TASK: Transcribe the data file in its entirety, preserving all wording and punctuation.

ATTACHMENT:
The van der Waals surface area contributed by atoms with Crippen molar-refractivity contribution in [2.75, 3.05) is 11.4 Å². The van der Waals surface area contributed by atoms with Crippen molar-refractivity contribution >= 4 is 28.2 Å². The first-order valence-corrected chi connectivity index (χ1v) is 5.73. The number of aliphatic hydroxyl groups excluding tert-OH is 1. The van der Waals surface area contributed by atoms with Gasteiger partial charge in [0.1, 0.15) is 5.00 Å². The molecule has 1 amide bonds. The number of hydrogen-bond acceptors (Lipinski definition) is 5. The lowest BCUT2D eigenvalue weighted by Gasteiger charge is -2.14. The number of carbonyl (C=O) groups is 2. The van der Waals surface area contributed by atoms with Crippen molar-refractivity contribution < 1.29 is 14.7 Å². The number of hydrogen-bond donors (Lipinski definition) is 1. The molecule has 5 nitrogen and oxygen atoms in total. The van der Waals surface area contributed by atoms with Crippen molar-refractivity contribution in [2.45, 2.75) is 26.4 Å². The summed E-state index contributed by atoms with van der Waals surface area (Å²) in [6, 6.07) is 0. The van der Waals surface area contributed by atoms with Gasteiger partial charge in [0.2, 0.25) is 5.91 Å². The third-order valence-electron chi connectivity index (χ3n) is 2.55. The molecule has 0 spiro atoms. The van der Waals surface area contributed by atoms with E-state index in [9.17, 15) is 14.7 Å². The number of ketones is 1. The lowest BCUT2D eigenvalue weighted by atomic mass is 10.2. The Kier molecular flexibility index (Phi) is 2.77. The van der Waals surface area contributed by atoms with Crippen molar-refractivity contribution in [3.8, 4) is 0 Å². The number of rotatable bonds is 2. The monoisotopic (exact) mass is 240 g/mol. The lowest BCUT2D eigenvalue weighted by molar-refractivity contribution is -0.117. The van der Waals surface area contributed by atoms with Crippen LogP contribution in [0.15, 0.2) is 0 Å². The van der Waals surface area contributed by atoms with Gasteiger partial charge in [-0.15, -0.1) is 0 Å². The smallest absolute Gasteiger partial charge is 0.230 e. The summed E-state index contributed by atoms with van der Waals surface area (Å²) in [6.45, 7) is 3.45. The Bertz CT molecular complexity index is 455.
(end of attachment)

The van der Waals surface area contributed by atoms with Crippen molar-refractivity contribution in [2.75, 3.05) is 11.4 Å². The van der Waals surface area contributed by atoms with Crippen molar-refractivity contribution >= 4 is 28.2 Å². The first-order valence-corrected chi connectivity index (χ1v) is 5.73. The number of aliphatic hydroxyl groups excluding tert-OH is 1. The van der Waals surface area contributed by atoms with Gasteiger partial charge in [0.1, 0.15) is 5.00 Å². The molecule has 1 amide bonds. The number of hydrogen-bond acceptors (Lipinski definition) is 5. The lowest BCUT2D eigenvalue weighted by Gasteiger charge is -2.14. The number of carbonyl (C=O) groups is 2. The van der Waals surface area contributed by atoms with Crippen molar-refractivity contribution < 1.29 is 14.7 Å². The number of hydrogen-bond donors (Lipinski definition) is 1. The molecule has 5 nitrogen and oxygen atoms in total. The van der Waals surface area contributed by atoms with Crippen molar-refractivity contribution in [2.45, 2.75) is 26.4 Å². The summed E-state index contributed by atoms with van der Waals surface area (Å²) in [6, 6.07) is 0. The van der Waals surface area contributed by atoms with Gasteiger partial charge in [0.2, 0.25) is 5.91 Å². The third-order valence-electron chi connectivity index (χ3n) is 2.55. The molecule has 0 spiro atoms. The van der Waals surface area contributed by atoms with E-state index in [9.17, 15) is 14.7 Å². The number of ketones is 1. The lowest BCUT2D eigenvalue weighted by atomic mass is 10.2. The Kier molecular flexibility index (Phi) is 2.77. The van der Waals surface area contributed by atoms with Crippen molar-refractivity contribution in [3.8, 4) is 0 Å². The number of rotatable bonds is 2. The monoisotopic (exact) mass is 240 g/mol. The lowest BCUT2D eigenvalue weighted by molar-refractivity contribution is -0.117. The van der Waals surface area contributed by atoms with Crippen LogP contribution in [0.15, 0.2) is 0 Å². The van der Waals surface area contributed by atoms with Gasteiger partial charge in [-0.15, -0.1) is 0 Å². The smallest absolute Gasteiger partial charge is 0.230 e. The summed E-state index contributed by atoms with van der Waals surface area (Å²) in [6.45, 7) is 3.45. The Bertz CT molecular complexity index is 455.